This course is the best thing that has ever happened to me. Since getting a place my artwork has improved at an incredible rate. My 3D modelling skills have gone from absolute zilch to moderately good in two years. I am so very proud to be part of it really, and I’m proud that I am still here, despite the mahusive cull of last year.
Even if I don’t pass this year, I have learnt one incredible lesson. Practise is the key. Whatever the tutor’s teach us, whatever the industry thinks it wants you to know.. if you show passion, dedication and promise, you will be employed. If you get turned down by the first lot of suckers, just keep at it, keep polishing those skills and eventually someone will spot it in your work.
I think the fundamentals of art and modelling are the most important aspects of the course to me. In order to find passion you must understand the thing you are studying. Once you are proficient enough in the basics of everything you can specialise on your own. If a student has found a love of concept art, for example, they will spend all of the time they are willing to give up on the skill. Which will turn them into a skilled artist. They won’t be able to reach this point if they haven't got a good grasp on the fundamentals of art!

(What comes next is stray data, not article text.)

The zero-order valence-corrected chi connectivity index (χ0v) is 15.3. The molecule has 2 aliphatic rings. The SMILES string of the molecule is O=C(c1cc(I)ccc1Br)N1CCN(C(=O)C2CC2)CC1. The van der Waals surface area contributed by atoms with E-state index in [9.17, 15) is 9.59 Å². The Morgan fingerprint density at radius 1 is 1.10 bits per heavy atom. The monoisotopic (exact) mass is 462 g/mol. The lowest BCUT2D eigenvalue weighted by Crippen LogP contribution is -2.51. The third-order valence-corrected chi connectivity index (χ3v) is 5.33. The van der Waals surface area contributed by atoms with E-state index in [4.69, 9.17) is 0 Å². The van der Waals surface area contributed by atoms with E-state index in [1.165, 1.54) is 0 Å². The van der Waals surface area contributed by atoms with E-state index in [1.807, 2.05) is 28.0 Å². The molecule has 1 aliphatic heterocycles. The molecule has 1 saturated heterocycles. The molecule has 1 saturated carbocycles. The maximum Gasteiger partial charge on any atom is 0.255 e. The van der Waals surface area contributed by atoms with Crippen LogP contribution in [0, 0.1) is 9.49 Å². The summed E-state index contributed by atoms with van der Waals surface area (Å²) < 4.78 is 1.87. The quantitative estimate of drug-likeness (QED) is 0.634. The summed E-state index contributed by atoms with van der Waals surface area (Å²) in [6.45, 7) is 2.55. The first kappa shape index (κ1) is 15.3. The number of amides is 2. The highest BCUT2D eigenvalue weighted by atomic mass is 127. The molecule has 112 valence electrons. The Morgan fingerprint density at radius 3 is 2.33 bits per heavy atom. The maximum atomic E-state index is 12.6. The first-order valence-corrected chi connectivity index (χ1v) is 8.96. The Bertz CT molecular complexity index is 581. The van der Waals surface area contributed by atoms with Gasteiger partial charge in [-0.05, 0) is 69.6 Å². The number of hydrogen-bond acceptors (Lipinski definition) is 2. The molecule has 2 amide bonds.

In terms of being taught technical skills that are only relevant here and now, what on Earth is the point?! Surely by the time we graduate those skills will be halfway towards worthless. Our time would be better off being spent on how to understand colour theory or how to handle foreshortening! These are the skills that will be useful when the next software update comes out and you find your old technical knowledge dismissed as old news. True traditional art skills will never be worthless to employers. Time and time again I hear how important it is to make good visual decisions, these don’t come naturally and must be learnt through practise!
Now, don’t get me wrong. Having a good up to date knowledge of the technical skills that are being used right now will always useful, this is a game art course after all. The modelling part is extremely important, but it is also dynamic and ever changing. It seems like a waste of time constantly catching up with the new craze when the slightly older one is very similar. Especially if it still teaches you the necessary skills just with a different set of buttons! I think finding your way around a 3D space and getting used to the different processes you will be using in the industry is more important than being the big boy with the brand new toy.. Or big girl, for that matter.